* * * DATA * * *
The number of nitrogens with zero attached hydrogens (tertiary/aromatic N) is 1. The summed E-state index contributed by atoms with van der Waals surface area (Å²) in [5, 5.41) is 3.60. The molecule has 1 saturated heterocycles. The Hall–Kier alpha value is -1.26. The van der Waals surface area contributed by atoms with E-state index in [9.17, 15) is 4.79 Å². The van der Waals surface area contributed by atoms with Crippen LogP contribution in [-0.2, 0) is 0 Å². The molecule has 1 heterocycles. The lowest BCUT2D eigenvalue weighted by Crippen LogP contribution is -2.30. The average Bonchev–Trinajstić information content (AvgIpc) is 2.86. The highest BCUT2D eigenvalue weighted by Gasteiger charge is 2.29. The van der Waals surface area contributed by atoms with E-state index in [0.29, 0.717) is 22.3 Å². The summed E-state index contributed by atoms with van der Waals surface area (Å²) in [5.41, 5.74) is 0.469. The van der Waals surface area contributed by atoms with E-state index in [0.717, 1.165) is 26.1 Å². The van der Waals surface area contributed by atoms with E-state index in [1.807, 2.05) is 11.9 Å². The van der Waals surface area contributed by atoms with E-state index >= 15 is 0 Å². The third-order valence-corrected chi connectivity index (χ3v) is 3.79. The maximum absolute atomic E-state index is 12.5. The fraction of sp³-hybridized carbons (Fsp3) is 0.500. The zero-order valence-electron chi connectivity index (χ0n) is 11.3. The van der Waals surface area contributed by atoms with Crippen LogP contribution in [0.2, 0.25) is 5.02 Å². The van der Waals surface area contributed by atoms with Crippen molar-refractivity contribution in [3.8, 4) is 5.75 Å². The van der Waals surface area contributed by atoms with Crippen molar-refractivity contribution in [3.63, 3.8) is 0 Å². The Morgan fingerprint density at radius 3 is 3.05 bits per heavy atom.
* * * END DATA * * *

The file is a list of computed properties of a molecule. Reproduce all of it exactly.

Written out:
The number of nitrogens with zero attached hydrogens (tertiary/aromatic N) is 1. The summed E-state index contributed by atoms with van der Waals surface area (Å²) in [5, 5.41) is 3.60. The molecule has 1 saturated heterocycles. The Hall–Kier alpha value is -1.26. The van der Waals surface area contributed by atoms with E-state index in [9.17, 15) is 4.79 Å². The van der Waals surface area contributed by atoms with Crippen LogP contribution in [-0.2, 0) is 0 Å². The molecule has 1 heterocycles. The lowest BCUT2D eigenvalue weighted by Crippen LogP contribution is -2.30. The average Bonchev–Trinajstić information content (AvgIpc) is 2.86. The highest BCUT2D eigenvalue weighted by Gasteiger charge is 2.29. The van der Waals surface area contributed by atoms with E-state index in [0.29, 0.717) is 22.3 Å². The summed E-state index contributed by atoms with van der Waals surface area (Å²) in [5.41, 5.74) is 0.469. The van der Waals surface area contributed by atoms with E-state index in [0.717, 1.165) is 26.1 Å². The van der Waals surface area contributed by atoms with E-state index in [1.807, 2.05) is 11.9 Å². The van der Waals surface area contributed by atoms with E-state index >= 15 is 0 Å². The third-order valence-corrected chi connectivity index (χ3v) is 3.79. The maximum absolute atomic E-state index is 12.5. The fraction of sp³-hybridized carbons (Fsp3) is 0.500. The zero-order valence-electron chi connectivity index (χ0n) is 11.3. The van der Waals surface area contributed by atoms with Crippen LogP contribution in [0.2, 0.25) is 5.02 Å². The van der Waals surface area contributed by atoms with Crippen molar-refractivity contribution in [3.8, 4) is 5.75 Å². The van der Waals surface area contributed by atoms with Crippen molar-refractivity contribution in [3.63, 3.8) is 0 Å². The Morgan fingerprint density at radius 3 is 3.05 bits per heavy atom.